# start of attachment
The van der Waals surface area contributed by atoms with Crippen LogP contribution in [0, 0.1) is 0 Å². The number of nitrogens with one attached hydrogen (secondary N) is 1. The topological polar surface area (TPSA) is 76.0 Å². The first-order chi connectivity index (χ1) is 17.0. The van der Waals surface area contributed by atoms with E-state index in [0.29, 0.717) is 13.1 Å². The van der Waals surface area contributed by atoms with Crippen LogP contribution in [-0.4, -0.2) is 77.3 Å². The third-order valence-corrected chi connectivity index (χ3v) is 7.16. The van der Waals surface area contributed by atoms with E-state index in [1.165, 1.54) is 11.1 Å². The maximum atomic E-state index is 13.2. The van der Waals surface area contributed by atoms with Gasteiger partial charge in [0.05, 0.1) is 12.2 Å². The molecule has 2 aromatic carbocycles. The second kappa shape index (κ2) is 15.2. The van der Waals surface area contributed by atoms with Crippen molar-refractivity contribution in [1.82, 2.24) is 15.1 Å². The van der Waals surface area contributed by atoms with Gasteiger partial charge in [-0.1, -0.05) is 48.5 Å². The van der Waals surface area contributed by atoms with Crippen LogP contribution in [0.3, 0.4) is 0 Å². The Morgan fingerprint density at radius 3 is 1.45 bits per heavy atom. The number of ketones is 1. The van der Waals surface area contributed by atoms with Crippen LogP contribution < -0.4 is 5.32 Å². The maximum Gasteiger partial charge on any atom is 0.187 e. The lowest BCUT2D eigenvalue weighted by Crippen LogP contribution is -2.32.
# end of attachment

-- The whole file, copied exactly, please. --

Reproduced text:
The van der Waals surface area contributed by atoms with Crippen LogP contribution in [0, 0.1) is 0 Å². The number of nitrogens with one attached hydrogen (secondary N) is 1. The topological polar surface area (TPSA) is 76.0 Å². The first-order chi connectivity index (χ1) is 17.0. The van der Waals surface area contributed by atoms with E-state index in [0.29, 0.717) is 13.1 Å². The van der Waals surface area contributed by atoms with Crippen LogP contribution in [-0.4, -0.2) is 77.3 Å². The third-order valence-corrected chi connectivity index (χ3v) is 7.16. The van der Waals surface area contributed by atoms with E-state index in [1.165, 1.54) is 11.1 Å². The maximum atomic E-state index is 13.2. The van der Waals surface area contributed by atoms with Gasteiger partial charge in [0.05, 0.1) is 12.2 Å². The molecule has 2 aromatic carbocycles. The second kappa shape index (κ2) is 15.2. The van der Waals surface area contributed by atoms with Crippen molar-refractivity contribution in [1.82, 2.24) is 15.1 Å². The van der Waals surface area contributed by atoms with Gasteiger partial charge in [-0.1, -0.05) is 48.5 Å². The van der Waals surface area contributed by atoms with Crippen LogP contribution in [0.3, 0.4) is 0 Å². The Morgan fingerprint density at radius 3 is 1.45 bits per heavy atom. The number of ketones is 1. The van der Waals surface area contributed by atoms with Crippen LogP contribution < -0.4 is 5.32 Å². The maximum Gasteiger partial charge on any atom is 0.187 e. The lowest BCUT2D eigenvalue weighted by Crippen LogP contribution is -2.32.